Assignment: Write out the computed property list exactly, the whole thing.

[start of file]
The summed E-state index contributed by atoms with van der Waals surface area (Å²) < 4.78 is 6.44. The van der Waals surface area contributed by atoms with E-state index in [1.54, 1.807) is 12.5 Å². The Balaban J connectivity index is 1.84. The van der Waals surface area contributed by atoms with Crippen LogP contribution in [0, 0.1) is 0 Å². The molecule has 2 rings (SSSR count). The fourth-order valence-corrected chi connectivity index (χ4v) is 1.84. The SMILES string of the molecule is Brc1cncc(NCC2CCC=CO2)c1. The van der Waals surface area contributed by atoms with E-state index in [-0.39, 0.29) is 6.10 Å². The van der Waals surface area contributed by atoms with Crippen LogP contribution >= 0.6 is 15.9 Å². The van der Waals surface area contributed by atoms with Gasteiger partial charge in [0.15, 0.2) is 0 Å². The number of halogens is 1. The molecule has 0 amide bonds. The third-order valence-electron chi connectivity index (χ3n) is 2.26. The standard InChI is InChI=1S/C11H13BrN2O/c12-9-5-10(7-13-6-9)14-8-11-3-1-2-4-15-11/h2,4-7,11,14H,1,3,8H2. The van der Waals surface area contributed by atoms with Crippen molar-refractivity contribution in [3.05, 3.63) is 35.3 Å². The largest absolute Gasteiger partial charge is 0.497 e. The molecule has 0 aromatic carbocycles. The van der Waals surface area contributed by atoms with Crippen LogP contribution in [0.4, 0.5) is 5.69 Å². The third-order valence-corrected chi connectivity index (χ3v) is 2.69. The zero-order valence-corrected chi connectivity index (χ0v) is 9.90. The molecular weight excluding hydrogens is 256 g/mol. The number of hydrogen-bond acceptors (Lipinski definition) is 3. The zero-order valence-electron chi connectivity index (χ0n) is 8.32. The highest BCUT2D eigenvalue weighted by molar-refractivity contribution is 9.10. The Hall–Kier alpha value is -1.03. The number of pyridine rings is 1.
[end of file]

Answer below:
The summed E-state index contributed by atoms with van der Waals surface area (Å²) < 4.78 is 6.44. The van der Waals surface area contributed by atoms with E-state index in [1.54, 1.807) is 12.5 Å². The Balaban J connectivity index is 1.84. The van der Waals surface area contributed by atoms with Crippen LogP contribution in [0, 0.1) is 0 Å². The molecule has 2 rings (SSSR count). The fourth-order valence-corrected chi connectivity index (χ4v) is 1.84. The SMILES string of the molecule is Brc1cncc(NCC2CCC=CO2)c1. The van der Waals surface area contributed by atoms with E-state index in [-0.39, 0.29) is 6.10 Å². The van der Waals surface area contributed by atoms with Crippen LogP contribution >= 0.6 is 15.9 Å². The van der Waals surface area contributed by atoms with Gasteiger partial charge in [0.15, 0.2) is 0 Å². The number of halogens is 1. The molecule has 0 amide bonds. The third-order valence-electron chi connectivity index (χ3n) is 2.26. The standard InChI is InChI=1S/C11H13BrN2O/c12-9-5-10(7-13-6-9)14-8-11-3-1-2-4-15-11/h2,4-7,11,14H,1,3,8H2. The van der Waals surface area contributed by atoms with Crippen molar-refractivity contribution in [3.05, 3.63) is 35.3 Å². The largest absolute Gasteiger partial charge is 0.497 e. The molecule has 0 aromatic carbocycles. The van der Waals surface area contributed by atoms with Crippen LogP contribution in [0.4, 0.5) is 5.69 Å². The third-order valence-corrected chi connectivity index (χ3v) is 2.69. The zero-order valence-corrected chi connectivity index (χ0v) is 9.90. The molecular weight excluding hydrogens is 256 g/mol. The number of hydrogen-bond acceptors (Lipinski definition) is 3. The zero-order valence-electron chi connectivity index (χ0n) is 8.32. The highest BCUT2D eigenvalue weighted by molar-refractivity contribution is 9.10. The Hall–Kier alpha value is -1.03. The number of pyridine rings is 1.